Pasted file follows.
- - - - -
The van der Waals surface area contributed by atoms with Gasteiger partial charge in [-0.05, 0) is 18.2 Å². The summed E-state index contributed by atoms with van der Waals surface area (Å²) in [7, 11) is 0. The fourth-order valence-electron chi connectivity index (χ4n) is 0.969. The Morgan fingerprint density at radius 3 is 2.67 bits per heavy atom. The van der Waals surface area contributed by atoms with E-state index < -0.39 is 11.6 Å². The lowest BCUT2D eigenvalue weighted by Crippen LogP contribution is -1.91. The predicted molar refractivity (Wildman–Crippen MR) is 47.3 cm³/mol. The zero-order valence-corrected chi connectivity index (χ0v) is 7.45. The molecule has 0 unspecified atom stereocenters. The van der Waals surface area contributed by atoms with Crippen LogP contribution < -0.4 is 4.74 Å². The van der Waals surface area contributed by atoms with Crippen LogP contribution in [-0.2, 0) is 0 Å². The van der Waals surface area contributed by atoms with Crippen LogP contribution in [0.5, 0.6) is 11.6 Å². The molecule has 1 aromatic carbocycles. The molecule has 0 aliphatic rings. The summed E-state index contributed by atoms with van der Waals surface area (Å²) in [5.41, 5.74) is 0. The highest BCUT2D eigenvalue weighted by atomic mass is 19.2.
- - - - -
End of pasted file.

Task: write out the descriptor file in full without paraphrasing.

The van der Waals surface area contributed by atoms with Gasteiger partial charge in [-0.05, 0) is 18.2 Å². The summed E-state index contributed by atoms with van der Waals surface area (Å²) in [7, 11) is 0. The fourth-order valence-electron chi connectivity index (χ4n) is 0.969. The Morgan fingerprint density at radius 3 is 2.67 bits per heavy atom. The van der Waals surface area contributed by atoms with E-state index < -0.39 is 11.6 Å². The lowest BCUT2D eigenvalue weighted by Crippen LogP contribution is -1.91. The predicted molar refractivity (Wildman–Crippen MR) is 47.3 cm³/mol. The zero-order valence-corrected chi connectivity index (χ0v) is 7.45. The molecule has 0 unspecified atom stereocenters. The van der Waals surface area contributed by atoms with Crippen LogP contribution < -0.4 is 4.74 Å². The van der Waals surface area contributed by atoms with Crippen LogP contribution in [-0.2, 0) is 0 Å². The van der Waals surface area contributed by atoms with Crippen LogP contribution in [0.5, 0.6) is 11.6 Å². The molecule has 1 aromatic carbocycles. The molecule has 0 aliphatic rings. The summed E-state index contributed by atoms with van der Waals surface area (Å²) in [5.41, 5.74) is 0. The highest BCUT2D eigenvalue weighted by atomic mass is 19.2.